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LFRG 9/30 - Igor Yanovich  

WHO: Igor Yanovich
WHAT: Embedded epistemic claims in the light of the recent epistemics debate
WHEN: Sept 30, 1:00PM-2:30PM
WHERE: 32-D831

WHAT EXACTLY:

Rather than give a formal talk, I plan to introduce a certain current debate in the literature, and discuss some thoughts about new data bearing on it. This is very much work in progress - I have just started to think about those issues. But I do hope I’ll convince you that at the very least the issues are fun.

There is currently a big debate between epistemic relativists (e.g., MacFarlane) and “cloudy contextualists” (von Fintel and Gillies) about what is going on in the scenarios like this:

(1) a. Sarah: The keys might be in the car.
    b1. Mary: Yeah, that’s right. Let me check. / b2. Mary: No, I’ve checked there an hour ago.
    c. Sarah, after (b2): OK, then I guess I was wrong.

Suppose that the epistemic claim in (1a) is relative to a modal base representing the speaker’s, Sarah’s, knowledge. Then (1a) is only about the private knowledge, and it is mysterious why Mary can reject that claim, why she can act as if Sarah’s claim was about their common knowledge, and why Sarah may want to retract her earlier claim - even though at the time she made it, she may have been fully right in doing that.

Relativism and cloudy contextualism are two families of approaches which aim to explain puzzles like (1). Both have put forward a lot of evidence in their favor, and despite serious disagreements, converge on many important points. It is hard to evaluate all the arguments, and I will not try to do that on Friday, though I will try to give you their flavor.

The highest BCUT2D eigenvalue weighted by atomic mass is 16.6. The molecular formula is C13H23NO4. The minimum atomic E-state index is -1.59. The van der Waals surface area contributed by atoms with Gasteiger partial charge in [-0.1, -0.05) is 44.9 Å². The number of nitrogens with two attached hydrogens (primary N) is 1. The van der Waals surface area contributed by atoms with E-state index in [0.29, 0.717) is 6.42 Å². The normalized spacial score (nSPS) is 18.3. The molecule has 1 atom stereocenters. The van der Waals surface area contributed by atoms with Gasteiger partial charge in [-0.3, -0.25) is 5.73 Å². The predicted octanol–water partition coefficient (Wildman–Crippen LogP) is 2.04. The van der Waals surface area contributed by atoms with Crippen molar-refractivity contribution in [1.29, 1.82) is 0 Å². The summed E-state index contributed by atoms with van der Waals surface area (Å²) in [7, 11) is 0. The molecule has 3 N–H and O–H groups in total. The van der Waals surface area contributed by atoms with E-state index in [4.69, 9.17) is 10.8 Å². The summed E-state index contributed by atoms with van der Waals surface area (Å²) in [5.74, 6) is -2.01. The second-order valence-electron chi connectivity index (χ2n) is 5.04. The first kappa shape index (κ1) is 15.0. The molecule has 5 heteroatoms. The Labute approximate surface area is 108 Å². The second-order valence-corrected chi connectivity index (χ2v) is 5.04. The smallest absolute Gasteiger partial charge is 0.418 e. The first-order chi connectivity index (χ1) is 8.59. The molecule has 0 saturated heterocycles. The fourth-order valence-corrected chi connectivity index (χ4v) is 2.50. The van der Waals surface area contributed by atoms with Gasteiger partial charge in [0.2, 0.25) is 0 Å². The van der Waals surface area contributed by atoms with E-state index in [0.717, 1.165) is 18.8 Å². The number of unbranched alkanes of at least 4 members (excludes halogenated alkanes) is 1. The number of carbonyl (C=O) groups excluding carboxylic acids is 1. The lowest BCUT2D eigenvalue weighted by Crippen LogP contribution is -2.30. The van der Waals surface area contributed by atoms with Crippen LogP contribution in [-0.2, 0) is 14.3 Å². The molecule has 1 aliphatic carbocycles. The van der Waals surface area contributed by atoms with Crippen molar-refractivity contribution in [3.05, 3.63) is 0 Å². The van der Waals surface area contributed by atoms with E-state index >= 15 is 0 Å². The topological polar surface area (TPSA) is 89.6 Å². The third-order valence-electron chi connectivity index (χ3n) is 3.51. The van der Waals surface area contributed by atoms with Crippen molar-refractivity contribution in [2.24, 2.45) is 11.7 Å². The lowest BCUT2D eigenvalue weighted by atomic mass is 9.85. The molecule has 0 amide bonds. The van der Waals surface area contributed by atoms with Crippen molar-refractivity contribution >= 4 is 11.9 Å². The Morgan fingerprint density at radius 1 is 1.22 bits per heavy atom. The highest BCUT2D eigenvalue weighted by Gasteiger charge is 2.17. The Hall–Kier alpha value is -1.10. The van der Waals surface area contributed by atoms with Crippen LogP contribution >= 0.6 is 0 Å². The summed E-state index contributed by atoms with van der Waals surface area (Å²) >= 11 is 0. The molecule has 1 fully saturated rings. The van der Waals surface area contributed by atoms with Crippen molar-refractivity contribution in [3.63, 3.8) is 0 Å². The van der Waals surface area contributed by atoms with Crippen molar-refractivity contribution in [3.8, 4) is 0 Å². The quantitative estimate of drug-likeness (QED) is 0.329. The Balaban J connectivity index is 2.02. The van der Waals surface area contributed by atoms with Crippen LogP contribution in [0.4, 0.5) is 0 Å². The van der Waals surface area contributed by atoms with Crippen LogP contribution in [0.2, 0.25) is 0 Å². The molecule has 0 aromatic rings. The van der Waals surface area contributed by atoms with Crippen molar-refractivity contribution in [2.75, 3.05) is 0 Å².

Instead, I want to look more closely into an area which has not yet been subject to much scrutiny during the debate: epistemic claims embedded under attitude verbs. The key observation is that in some circumstances, such embedded epistemic claims may behave just as matrix epistemic claims - even though Hacquard (2010) has shown that they have to be dependent on a different source of knowledge than matrix epistemics. As they stand, I think neither relativist nor cloudy contextualist theories can explain the data.

There is a quick fix which seems to favor cloudy contextualism. However, I believe that once we look more carefully at the evidence coming from the functioning of embedded claims in discourse, a more complex and interesting picture emerges. It is that picture which I’d like to talk about on Friday. Rather than a quick fix, it seems to call for a more thorough analysis of how different sorts of attitude verbs work.

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Linguistics Colloquium 9/30 - Kie Zuraw  

Speaker: Kie Zuraw (UCLA)
Title: Korean sai-siot: phonological and non-phonological factors
Date: Friday, 9/30
Time: 3:30 PM
Location: 32-141

Some Korean compounds are pronounced as though /s/ were inserted, followed by various automatic rules of the language. A following lenis obstruent becomes tensified (/twi+s+pa?/ ? [twip’a?] ‘back room’), and a following nasal becomes lengthened (/p?+s+nol?/ ? [p?nno??] ‘sailors’ song’). This phenomenon is known as sai-siot ‘middle s’. Much literature has debated the nature of the sai-siot morpheme, rule, or constraint (/s/-insertion, mora insertion, etc.), but this talk focuses on sai-siot’s distribution.

This talk uses corpus data to investigate phonological and other predictors of sai-siot that have been noted in previous literature, as well as some new ones. These include the branching structure of compounds, their etymology (Sino-Korean vs. native Korean), frequency of the whole compound and its members, syllable counts of compound members, sonority of the segments surrounding the compound boundary, and presence of an underlying tense consonant.

A recurring finding is that most of these factors interact quantitatively rather than in a strict hierarchy. For example, it’s not the case that compounds can be divided, based on their branching structure, into those that can’t undergo sai-siot and those that may, depending on other factors. Rather, branching structure and other factors all contribute to the probability that a compound will undergo sai-siot. This suggests that phonological and certain non-phonological factors can interact directly, rather than belonging to completely separate modules.